Direct Mail Makes an Impact on Generation Y

There’s a large, highly educated, influential segment of the population that likes to spend and is receptive to direct mail. They’re the young consumers who make up Generation Y, and if you’re not engaging them yet, it’s time to start. This group — also known as Millennials — is widely thought to rival the Baby Boomers in size.

“From a branding perspective, we know that Gen Y’s are now making brand decisions that will stick with them for a long time,” says Jason Ryan Dorsey, author of Y-Size Your Business.  “These are decisions in everything from technology products and automobiles to consumer packaged goods and apparel.”

“A recently completed study showed that if you’re marketing packaged goods like soap or beverages, it’s much more likely the kids are going to be making the decisions about what to buy for the household, and if it’s a tech product for sure,” says Lamont Swittenberg, managing director at Luminosity Marketing, a New York–based analytical marketing communications firm.

But the tech-savvy, diverse group isn’t making it easy for marketers to reach them. “They’re more tech savvy and more comfortable with technology than previous generations, and they’re essentially on the go,” Swittenberg says. “Because they are difficult to reach you have to execute an integrated marketing campaign to surround them with different touch points.”

Considering only social media and e-mail in an integrated campaign, however, may prove shortsighted. Mail is effective, too. “Sending something by direct mail is a way of breaking through the clutter because they do receive so much communication that comes digitally,” Swittenberg says. “And you still can’t replace the personal touch from direct mail.” A survey from interactive marketing provider ExactTarget found 75 percent of people ages 25 to 34 have made a purchase resulting from direct mail.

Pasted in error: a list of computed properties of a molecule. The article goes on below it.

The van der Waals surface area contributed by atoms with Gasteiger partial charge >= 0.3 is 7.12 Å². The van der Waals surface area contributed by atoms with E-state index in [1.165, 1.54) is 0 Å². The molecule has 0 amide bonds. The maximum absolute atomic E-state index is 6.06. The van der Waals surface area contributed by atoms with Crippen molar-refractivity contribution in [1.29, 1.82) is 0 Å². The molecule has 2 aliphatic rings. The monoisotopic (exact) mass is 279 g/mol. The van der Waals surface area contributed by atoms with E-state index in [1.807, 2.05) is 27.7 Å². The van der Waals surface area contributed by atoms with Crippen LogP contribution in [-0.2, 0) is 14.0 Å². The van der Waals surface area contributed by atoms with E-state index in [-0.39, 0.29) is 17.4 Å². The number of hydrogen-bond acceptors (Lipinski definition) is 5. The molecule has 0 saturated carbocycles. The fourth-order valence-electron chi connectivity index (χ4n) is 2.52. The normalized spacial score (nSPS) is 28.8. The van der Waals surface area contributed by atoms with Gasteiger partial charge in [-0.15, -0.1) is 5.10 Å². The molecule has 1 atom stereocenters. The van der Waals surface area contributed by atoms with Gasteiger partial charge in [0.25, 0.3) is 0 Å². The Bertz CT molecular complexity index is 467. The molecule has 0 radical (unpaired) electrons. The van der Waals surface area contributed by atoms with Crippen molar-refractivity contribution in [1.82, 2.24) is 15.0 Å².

“The leap for marketers is to recognize the different lens Gen Y applies to reading their mail and adjust the marketing message to make those Gen Y differences a measurable advantage,” Dorsey says. For instance, Millennials prefer pictures and directions to online video rather than long blocks of text or fancy words, he says. This group also wants to see people like themselves represented in the marketing material, Dorsey says, and preferably in candid shots.

Elizabethtown College sends mail to young alumni as part of a yearlong integrated fundraising strategy that also includes phone calls and online communication through e‑mail and social media. Elizabethtown has also started printing quick response (QR) codes on its pieces, which allow targets to quickly jump to a website by snapping a photo of the barcode with a smart phone.

The college also uses mail to reinforce marketing messages sent digitally, as it did with a brochure that followed an e-mail about a fundraising challenge with a rival school. Integrated marketing campaigns that included print outperformed all of their previous efforts.

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